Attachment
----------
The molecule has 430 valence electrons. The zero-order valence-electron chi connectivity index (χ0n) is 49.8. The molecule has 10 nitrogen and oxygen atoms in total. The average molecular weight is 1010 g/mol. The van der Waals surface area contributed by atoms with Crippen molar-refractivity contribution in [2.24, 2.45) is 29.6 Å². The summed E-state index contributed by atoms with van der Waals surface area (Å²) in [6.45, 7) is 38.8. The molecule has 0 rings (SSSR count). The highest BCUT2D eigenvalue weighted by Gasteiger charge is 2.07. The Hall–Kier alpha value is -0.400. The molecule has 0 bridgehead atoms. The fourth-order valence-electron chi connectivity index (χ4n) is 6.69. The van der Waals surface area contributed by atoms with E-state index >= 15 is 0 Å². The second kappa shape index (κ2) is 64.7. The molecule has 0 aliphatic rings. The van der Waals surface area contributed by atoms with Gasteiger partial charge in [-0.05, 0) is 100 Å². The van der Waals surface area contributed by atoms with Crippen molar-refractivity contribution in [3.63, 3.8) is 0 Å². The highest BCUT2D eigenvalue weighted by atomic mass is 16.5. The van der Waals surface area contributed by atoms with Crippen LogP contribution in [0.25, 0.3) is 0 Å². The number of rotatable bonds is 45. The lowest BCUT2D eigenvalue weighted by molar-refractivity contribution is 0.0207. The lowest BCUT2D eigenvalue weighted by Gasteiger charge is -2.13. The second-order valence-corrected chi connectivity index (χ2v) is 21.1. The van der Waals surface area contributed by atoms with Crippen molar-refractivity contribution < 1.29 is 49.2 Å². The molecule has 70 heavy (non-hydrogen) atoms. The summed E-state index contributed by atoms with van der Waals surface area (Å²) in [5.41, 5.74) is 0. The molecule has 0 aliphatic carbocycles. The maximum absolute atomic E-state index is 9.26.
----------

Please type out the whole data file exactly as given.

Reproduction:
The molecule has 430 valence electrons. The zero-order valence-electron chi connectivity index (χ0n) is 49.8. The molecule has 10 nitrogen and oxygen atoms in total. The average molecular weight is 1010 g/mol. The van der Waals surface area contributed by atoms with Crippen molar-refractivity contribution in [2.24, 2.45) is 29.6 Å². The summed E-state index contributed by atoms with van der Waals surface area (Å²) in [6.45, 7) is 38.8. The molecule has 0 rings (SSSR count). The highest BCUT2D eigenvalue weighted by Gasteiger charge is 2.07. The Hall–Kier alpha value is -0.400. The molecule has 0 bridgehead atoms. The fourth-order valence-electron chi connectivity index (χ4n) is 6.69. The van der Waals surface area contributed by atoms with E-state index >= 15 is 0 Å². The second kappa shape index (κ2) is 64.7. The molecule has 0 aliphatic rings. The van der Waals surface area contributed by atoms with Gasteiger partial charge in [-0.05, 0) is 100 Å². The van der Waals surface area contributed by atoms with Crippen molar-refractivity contribution in [3.63, 3.8) is 0 Å². The highest BCUT2D eigenvalue weighted by atomic mass is 16.5. The van der Waals surface area contributed by atoms with Crippen LogP contribution in [0.25, 0.3) is 0 Å². The number of rotatable bonds is 45. The lowest BCUT2D eigenvalue weighted by molar-refractivity contribution is 0.0207. The lowest BCUT2D eigenvalue weighted by Gasteiger charge is -2.13. The second-order valence-corrected chi connectivity index (χ2v) is 21.1. The van der Waals surface area contributed by atoms with Crippen molar-refractivity contribution < 1.29 is 49.2 Å². The molecule has 70 heavy (non-hydrogen) atoms. The summed E-state index contributed by atoms with van der Waals surface area (Å²) in [5.41, 5.74) is 0. The molecule has 0 aliphatic carbocycles. The maximum absolute atomic E-state index is 9.26.